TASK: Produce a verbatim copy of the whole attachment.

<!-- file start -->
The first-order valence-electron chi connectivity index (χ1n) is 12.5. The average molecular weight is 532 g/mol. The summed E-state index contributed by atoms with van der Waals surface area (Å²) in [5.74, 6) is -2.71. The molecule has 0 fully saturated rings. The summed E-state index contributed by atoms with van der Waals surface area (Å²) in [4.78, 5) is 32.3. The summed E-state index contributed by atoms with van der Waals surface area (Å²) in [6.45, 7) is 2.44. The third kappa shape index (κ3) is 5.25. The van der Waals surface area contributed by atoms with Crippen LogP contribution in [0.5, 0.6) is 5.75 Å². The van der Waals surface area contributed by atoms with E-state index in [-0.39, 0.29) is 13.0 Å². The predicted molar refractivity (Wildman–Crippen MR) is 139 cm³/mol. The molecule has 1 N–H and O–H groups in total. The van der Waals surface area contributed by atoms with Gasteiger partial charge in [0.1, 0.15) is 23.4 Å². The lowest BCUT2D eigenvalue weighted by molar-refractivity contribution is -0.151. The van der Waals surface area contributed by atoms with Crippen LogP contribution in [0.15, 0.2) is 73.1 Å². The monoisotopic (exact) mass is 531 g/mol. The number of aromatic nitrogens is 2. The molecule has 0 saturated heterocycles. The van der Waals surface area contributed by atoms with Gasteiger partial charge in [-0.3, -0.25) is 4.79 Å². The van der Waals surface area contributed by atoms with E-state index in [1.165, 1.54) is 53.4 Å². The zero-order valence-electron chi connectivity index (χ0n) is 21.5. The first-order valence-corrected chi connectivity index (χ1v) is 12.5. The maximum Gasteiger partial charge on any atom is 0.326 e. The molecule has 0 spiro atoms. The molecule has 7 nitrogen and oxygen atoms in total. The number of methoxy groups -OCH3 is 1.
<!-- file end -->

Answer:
The first-order valence-electron chi connectivity index (χ1n) is 12.5. The average molecular weight is 532 g/mol. The summed E-state index contributed by atoms with van der Waals surface area (Å²) in [5.74, 6) is -2.71. The molecule has 0 fully saturated rings. The summed E-state index contributed by atoms with van der Waals surface area (Å²) in [4.78, 5) is 32.3. The summed E-state index contributed by atoms with van der Waals surface area (Å²) in [6.45, 7) is 2.44. The third kappa shape index (κ3) is 5.25. The van der Waals surface area contributed by atoms with Crippen LogP contribution in [0.5, 0.6) is 5.75 Å². The van der Waals surface area contributed by atoms with E-state index in [-0.39, 0.29) is 13.0 Å². The predicted molar refractivity (Wildman–Crippen MR) is 139 cm³/mol. The molecule has 1 N–H and O–H groups in total. The van der Waals surface area contributed by atoms with Gasteiger partial charge in [0.1, 0.15) is 23.4 Å². The lowest BCUT2D eigenvalue weighted by molar-refractivity contribution is -0.151. The van der Waals surface area contributed by atoms with Crippen LogP contribution in [0.15, 0.2) is 73.1 Å². The monoisotopic (exact) mass is 531 g/mol. The number of aromatic nitrogens is 2. The molecule has 0 saturated heterocycles. The van der Waals surface area contributed by atoms with Gasteiger partial charge in [-0.3, -0.25) is 4.79 Å². The van der Waals surface area contributed by atoms with E-state index in [1.165, 1.54) is 53.4 Å². The zero-order valence-electron chi connectivity index (χ0n) is 21.5. The first-order valence-corrected chi connectivity index (χ1v) is 12.5. The maximum Gasteiger partial charge on any atom is 0.326 e. The molecule has 0 spiro atoms. The molecule has 7 nitrogen and oxygen atoms in total. The number of methoxy groups -OCH3 is 1.